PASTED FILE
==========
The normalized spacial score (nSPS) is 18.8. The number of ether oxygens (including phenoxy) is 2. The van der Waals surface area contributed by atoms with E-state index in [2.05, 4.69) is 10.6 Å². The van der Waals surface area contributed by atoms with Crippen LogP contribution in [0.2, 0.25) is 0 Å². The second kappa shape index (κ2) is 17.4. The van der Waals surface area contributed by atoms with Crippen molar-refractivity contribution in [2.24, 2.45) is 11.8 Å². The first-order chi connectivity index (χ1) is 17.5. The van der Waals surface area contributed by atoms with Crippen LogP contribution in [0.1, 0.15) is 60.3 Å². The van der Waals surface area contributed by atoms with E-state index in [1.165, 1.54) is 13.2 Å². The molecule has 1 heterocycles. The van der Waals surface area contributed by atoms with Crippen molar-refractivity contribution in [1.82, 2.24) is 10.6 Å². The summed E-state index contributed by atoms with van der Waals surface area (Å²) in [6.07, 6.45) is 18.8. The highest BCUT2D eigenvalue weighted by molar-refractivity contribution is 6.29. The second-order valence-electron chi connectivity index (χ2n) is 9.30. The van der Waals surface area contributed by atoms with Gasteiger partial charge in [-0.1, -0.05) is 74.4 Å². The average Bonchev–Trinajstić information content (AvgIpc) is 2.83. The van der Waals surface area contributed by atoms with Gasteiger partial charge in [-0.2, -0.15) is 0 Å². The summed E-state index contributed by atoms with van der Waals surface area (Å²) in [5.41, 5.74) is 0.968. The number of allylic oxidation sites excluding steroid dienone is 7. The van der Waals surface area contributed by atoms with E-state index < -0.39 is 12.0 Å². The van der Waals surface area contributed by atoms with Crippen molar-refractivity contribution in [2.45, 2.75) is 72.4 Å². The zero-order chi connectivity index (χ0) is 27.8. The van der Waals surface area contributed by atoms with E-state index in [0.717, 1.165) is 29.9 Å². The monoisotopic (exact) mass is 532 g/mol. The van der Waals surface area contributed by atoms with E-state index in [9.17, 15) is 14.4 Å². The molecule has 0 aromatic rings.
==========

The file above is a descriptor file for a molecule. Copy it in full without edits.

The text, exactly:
The normalized spacial score (nSPS) is 18.8. The number of ether oxygens (including phenoxy) is 2. The van der Waals surface area contributed by atoms with E-state index in [2.05, 4.69) is 10.6 Å². The van der Waals surface area contributed by atoms with Crippen LogP contribution in [0.2, 0.25) is 0 Å². The second kappa shape index (κ2) is 17.4. The van der Waals surface area contributed by atoms with Crippen molar-refractivity contribution in [2.24, 2.45) is 11.8 Å². The first-order chi connectivity index (χ1) is 17.5. The van der Waals surface area contributed by atoms with Crippen LogP contribution in [0.1, 0.15) is 60.3 Å². The van der Waals surface area contributed by atoms with E-state index in [1.165, 1.54) is 13.2 Å². The molecule has 1 heterocycles. The van der Waals surface area contributed by atoms with Crippen molar-refractivity contribution in [1.82, 2.24) is 10.6 Å². The summed E-state index contributed by atoms with van der Waals surface area (Å²) in [6.07, 6.45) is 18.8. The highest BCUT2D eigenvalue weighted by molar-refractivity contribution is 6.29. The second-order valence-electron chi connectivity index (χ2n) is 9.30. The van der Waals surface area contributed by atoms with Gasteiger partial charge in [-0.1, -0.05) is 74.4 Å². The average Bonchev–Trinajstić information content (AvgIpc) is 2.83. The van der Waals surface area contributed by atoms with Gasteiger partial charge in [-0.2, -0.15) is 0 Å². The summed E-state index contributed by atoms with van der Waals surface area (Å²) in [5.41, 5.74) is 0.968. The number of allylic oxidation sites excluding steroid dienone is 7. The van der Waals surface area contributed by atoms with E-state index < -0.39 is 12.0 Å². The van der Waals surface area contributed by atoms with Crippen molar-refractivity contribution in [2.45, 2.75) is 72.4 Å². The zero-order chi connectivity index (χ0) is 27.8. The van der Waals surface area contributed by atoms with E-state index in [0.717, 1.165) is 29.9 Å². The monoisotopic (exact) mass is 532 g/mol. The van der Waals surface area contributed by atoms with E-state index in [9.17, 15) is 14.4 Å². The molecule has 0 aromatic rings.